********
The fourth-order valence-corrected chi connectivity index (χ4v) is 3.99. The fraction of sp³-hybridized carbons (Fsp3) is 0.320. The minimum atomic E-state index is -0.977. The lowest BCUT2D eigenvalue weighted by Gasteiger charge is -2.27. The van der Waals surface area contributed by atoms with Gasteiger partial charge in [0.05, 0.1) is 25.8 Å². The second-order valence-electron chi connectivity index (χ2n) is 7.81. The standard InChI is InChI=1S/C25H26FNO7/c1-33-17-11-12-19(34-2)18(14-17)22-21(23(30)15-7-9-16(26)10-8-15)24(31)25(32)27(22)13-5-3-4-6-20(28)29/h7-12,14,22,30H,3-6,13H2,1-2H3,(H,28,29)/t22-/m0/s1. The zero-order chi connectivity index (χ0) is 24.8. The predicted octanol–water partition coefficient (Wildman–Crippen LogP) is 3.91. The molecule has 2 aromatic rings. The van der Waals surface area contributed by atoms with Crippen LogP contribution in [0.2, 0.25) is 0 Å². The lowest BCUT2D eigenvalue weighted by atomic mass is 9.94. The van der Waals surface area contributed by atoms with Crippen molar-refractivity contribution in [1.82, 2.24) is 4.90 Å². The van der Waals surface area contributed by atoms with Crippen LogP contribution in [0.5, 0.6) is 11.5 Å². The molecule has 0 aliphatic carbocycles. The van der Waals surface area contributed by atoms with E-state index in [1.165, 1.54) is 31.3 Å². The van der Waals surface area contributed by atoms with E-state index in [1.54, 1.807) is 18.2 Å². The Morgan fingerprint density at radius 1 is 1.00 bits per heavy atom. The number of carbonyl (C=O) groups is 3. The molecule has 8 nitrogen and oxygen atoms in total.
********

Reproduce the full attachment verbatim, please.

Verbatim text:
The fourth-order valence-corrected chi connectivity index (χ4v) is 3.99. The fraction of sp³-hybridized carbons (Fsp3) is 0.320. The minimum atomic E-state index is -0.977. The lowest BCUT2D eigenvalue weighted by Gasteiger charge is -2.27. The van der Waals surface area contributed by atoms with Gasteiger partial charge in [0.05, 0.1) is 25.8 Å². The second-order valence-electron chi connectivity index (χ2n) is 7.81. The standard InChI is InChI=1S/C25H26FNO7/c1-33-17-11-12-19(34-2)18(14-17)22-21(23(30)15-7-9-16(26)10-8-15)24(31)25(32)27(22)13-5-3-4-6-20(28)29/h7-12,14,22,30H,3-6,13H2,1-2H3,(H,28,29)/t22-/m0/s1. The zero-order chi connectivity index (χ0) is 24.8. The predicted octanol–water partition coefficient (Wildman–Crippen LogP) is 3.91. The molecule has 2 aromatic rings. The van der Waals surface area contributed by atoms with Crippen LogP contribution in [0.2, 0.25) is 0 Å². The lowest BCUT2D eigenvalue weighted by atomic mass is 9.94. The van der Waals surface area contributed by atoms with Crippen molar-refractivity contribution in [1.82, 2.24) is 4.90 Å². The van der Waals surface area contributed by atoms with Crippen LogP contribution in [0.5, 0.6) is 11.5 Å². The molecule has 0 aliphatic carbocycles. The van der Waals surface area contributed by atoms with E-state index in [1.165, 1.54) is 31.3 Å². The van der Waals surface area contributed by atoms with E-state index in [1.54, 1.807) is 18.2 Å². The Morgan fingerprint density at radius 1 is 1.00 bits per heavy atom. The number of carbonyl (C=O) groups is 3. The molecule has 8 nitrogen and oxygen atoms in total.